Hitomi Omata Rappo, Hakubi program-specific associate professor, awarded the Suntory Academic Prize

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Program-Specific Associate Professor Omata Rappo

Dr Hitomi Omata Rappo, a program-specific associate professor at the Hakubi Center for Advanced Research/Institute for Research in Humanities, has been awarded the 45th (2023) Suntory Academic Prize for her book Japan as the Land of Martyrs: The Impact of the Japanese Mission in Early Modern Europe (殉教の日本 近世ヨーロッパにおける宣教のレトリック), published by Nagoya University Press.

The Suntory Academic Prize recognizes individuals who have conducted innovative and exceptional research delving into societal and cultural issues through their written works. Since the award's establishment in 1979, recipients have been highly esteemed for their groundbreaking approaches to their respective subjects, pushing the boundaries of conventional academia and exploring uncharted territories. Emphasizing unrestrained commentary and research activities, unbounded by existing frameworks, is a significant criterion for this prestigious accolade.

The award ceremony is scheduled to take place in Tokyo on Monday 11 December 2023.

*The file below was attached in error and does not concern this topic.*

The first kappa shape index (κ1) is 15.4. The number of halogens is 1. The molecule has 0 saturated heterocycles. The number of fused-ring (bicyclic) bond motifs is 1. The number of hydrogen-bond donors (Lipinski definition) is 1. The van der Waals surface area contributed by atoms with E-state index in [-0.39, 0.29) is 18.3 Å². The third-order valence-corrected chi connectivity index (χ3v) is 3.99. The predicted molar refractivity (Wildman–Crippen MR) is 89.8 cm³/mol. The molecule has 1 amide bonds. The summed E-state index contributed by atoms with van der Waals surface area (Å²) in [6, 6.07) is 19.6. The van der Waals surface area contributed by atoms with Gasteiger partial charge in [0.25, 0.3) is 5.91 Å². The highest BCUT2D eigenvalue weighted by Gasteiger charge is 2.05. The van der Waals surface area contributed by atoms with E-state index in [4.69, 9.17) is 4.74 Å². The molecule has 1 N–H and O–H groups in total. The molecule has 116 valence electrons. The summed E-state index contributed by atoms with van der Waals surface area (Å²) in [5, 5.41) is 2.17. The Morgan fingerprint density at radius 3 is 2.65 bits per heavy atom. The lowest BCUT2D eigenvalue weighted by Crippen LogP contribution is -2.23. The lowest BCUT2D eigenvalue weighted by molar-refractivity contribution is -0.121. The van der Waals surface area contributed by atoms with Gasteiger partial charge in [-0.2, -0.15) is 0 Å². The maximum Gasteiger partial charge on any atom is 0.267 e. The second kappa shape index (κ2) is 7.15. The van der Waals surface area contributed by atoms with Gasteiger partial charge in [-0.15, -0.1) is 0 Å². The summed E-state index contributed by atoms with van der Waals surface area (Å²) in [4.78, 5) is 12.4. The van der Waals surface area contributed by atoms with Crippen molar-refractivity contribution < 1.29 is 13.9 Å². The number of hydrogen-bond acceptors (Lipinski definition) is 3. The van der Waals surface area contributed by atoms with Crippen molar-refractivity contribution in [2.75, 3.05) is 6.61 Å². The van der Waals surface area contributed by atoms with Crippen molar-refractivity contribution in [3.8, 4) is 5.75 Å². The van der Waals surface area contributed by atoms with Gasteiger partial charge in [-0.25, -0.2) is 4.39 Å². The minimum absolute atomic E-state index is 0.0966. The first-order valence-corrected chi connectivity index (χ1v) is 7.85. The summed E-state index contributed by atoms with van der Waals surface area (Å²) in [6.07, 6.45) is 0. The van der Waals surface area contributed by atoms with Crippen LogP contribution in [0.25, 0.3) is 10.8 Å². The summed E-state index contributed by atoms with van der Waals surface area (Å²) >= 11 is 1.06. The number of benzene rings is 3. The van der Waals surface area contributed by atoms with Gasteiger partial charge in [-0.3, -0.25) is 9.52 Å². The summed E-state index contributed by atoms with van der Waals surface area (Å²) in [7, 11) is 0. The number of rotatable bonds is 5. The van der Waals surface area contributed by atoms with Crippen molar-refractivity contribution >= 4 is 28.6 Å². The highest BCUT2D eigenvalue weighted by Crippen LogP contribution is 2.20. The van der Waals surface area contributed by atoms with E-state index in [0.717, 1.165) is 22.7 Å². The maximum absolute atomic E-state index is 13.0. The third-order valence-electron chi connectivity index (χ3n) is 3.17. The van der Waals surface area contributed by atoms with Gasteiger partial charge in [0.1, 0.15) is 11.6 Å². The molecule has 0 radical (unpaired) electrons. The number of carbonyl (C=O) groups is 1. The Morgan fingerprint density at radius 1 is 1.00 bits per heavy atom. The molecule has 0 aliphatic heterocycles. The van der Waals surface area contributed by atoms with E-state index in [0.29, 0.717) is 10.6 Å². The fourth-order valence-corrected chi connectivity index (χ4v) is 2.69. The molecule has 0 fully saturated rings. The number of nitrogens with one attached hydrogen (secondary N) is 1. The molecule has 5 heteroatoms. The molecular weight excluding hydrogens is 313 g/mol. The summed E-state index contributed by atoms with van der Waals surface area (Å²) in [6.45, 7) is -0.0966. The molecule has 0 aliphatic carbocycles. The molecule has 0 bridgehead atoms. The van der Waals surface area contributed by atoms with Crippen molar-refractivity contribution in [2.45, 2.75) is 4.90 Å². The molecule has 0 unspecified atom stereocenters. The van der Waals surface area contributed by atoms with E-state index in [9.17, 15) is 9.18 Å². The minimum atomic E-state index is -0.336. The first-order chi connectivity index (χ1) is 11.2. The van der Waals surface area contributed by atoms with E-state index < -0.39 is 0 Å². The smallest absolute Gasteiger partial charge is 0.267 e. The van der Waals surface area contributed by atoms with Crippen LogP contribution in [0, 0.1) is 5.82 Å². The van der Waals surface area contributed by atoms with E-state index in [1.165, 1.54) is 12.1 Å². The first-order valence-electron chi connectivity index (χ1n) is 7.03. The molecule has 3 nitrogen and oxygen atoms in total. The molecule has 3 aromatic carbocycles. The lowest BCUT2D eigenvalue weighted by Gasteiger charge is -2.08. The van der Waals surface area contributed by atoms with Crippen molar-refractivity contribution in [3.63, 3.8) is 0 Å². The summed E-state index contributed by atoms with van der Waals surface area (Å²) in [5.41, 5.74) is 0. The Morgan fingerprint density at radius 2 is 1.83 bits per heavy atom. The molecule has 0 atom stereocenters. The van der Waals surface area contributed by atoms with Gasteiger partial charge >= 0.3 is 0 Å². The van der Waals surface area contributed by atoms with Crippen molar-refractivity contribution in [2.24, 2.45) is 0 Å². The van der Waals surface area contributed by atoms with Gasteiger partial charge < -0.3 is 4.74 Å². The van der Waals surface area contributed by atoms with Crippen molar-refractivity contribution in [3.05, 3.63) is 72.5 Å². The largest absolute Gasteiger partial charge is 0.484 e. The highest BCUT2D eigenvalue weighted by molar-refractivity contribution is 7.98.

Overview of the book
Book cover

This work narrates the contemporary Western Catholic reception of the persecution and martyrdom of Christians in late-16th- and early-17th-century Japan. Initially communicated through letters and reports by missionaries working in the field, these occurrences were transformed and magnified into cultural representations, frequently appearing as themes in literature and eventually solidifying as part of historical memory. Through an extensive analysis of primary sources, including missionary reports, records of martyrdom trials, manuscripts, and a variety of secondary and tertiary sources from diverse linguistic regions in Europe, this book sheds fresh insight on this prolonged process. The intertwined collective memory of the Christian martyrs, combined with Western values, was also embraced within Japan itself from the Meiji era onwards, leading to the veneration of martyrs as a fundamental aspect of Japanese history and identity. This historical discourse transcends various eras, linguistic territories, and cultural domains, representing an amalgamation of historical and cultural exchanges. Overall, the book offers a comprehensive analysis, delving deeply into and broadly examining the evolution of martyrdom since the Modern Era. This provides an original viewpoint on the inherent dynamism within global historical narratives.

Related links (in Japanese)